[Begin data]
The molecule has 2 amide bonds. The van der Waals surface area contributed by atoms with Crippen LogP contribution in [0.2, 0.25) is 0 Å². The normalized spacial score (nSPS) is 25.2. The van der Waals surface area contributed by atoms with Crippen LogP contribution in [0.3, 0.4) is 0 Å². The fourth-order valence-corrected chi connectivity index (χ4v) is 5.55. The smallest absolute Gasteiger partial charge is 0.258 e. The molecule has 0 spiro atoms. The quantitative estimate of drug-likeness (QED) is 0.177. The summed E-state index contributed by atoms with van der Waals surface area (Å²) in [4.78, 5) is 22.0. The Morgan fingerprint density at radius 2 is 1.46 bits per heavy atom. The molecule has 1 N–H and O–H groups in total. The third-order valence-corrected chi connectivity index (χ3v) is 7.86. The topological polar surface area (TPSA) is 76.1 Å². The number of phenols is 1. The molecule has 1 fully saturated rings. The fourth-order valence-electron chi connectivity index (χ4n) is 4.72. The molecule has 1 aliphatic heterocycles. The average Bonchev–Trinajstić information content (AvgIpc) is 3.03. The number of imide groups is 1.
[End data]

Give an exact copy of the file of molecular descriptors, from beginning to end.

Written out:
The molecule has 2 amide bonds. The van der Waals surface area contributed by atoms with Crippen LogP contribution in [0.2, 0.25) is 0 Å². The normalized spacial score (nSPS) is 25.2. The van der Waals surface area contributed by atoms with Crippen LogP contribution in [0.3, 0.4) is 0 Å². The fourth-order valence-corrected chi connectivity index (χ4v) is 5.55. The smallest absolute Gasteiger partial charge is 0.258 e. The molecule has 0 spiro atoms. The quantitative estimate of drug-likeness (QED) is 0.177. The summed E-state index contributed by atoms with van der Waals surface area (Å²) in [4.78, 5) is 22.0. The Morgan fingerprint density at radius 2 is 1.46 bits per heavy atom. The molecule has 1 N–H and O–H groups in total. The third-order valence-corrected chi connectivity index (χ3v) is 7.86. The topological polar surface area (TPSA) is 76.1 Å². The number of phenols is 1. The molecule has 1 fully saturated rings. The fourth-order valence-electron chi connectivity index (χ4n) is 4.72. The molecule has 1 aliphatic heterocycles. The average Bonchev–Trinajstić information content (AvgIpc) is 3.03. The number of imide groups is 1.